It's a good, interesting book, just slightly let down by the fact it is a bit lightweight - quite short, none of the secrets are really anything earth shattering, but I wouldn't hesitate to recommend it anyway.
This is a tricky one. I wanted it to be more than it actually was, but still enjoyed reading it.
What I liked:
Well laid out style with a summary at the end of each chapter listing the main parts, so if you wanted to you could just read the summary to get the feel of the book).
The background to a few app makers and how they got their apps into the world.
The story of how the app store was born - forced on to Apple by the hacker community looking for apps to install and phones had to be jailbreaked.
The future of apps - an insight to the way the apps are developing in cost, patent trolls etc.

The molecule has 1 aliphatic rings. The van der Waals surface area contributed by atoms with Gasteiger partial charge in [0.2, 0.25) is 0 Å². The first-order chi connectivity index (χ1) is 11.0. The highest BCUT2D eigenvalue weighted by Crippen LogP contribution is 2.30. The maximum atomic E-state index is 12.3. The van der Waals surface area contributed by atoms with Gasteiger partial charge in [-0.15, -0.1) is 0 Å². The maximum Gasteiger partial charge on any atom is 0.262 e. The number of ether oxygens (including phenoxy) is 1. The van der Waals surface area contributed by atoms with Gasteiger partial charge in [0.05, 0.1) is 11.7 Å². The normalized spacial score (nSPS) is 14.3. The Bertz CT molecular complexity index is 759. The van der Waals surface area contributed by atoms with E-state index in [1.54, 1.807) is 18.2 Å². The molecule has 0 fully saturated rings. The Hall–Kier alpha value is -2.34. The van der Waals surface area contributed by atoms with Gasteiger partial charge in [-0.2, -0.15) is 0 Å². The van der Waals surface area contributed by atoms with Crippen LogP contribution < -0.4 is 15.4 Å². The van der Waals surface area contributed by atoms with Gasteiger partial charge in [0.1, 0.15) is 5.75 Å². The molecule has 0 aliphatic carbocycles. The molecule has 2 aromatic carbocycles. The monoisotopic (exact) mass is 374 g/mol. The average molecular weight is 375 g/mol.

What I disliked:
It was too short - read in less than a day - I wanted to read a more detailed book.
Highlighted paragraphs in light grey - you can hardly read the type. Better it stick to black.
Images in grey - There are some pictures/charts early on that make it impossible to differentiate which line is for what platform - they are all the same colour (perhaps the original was colour and it was a bad conversion to greyscale?).
What secrets? - The information contained is available from the internet in many forms - so not really any secrets.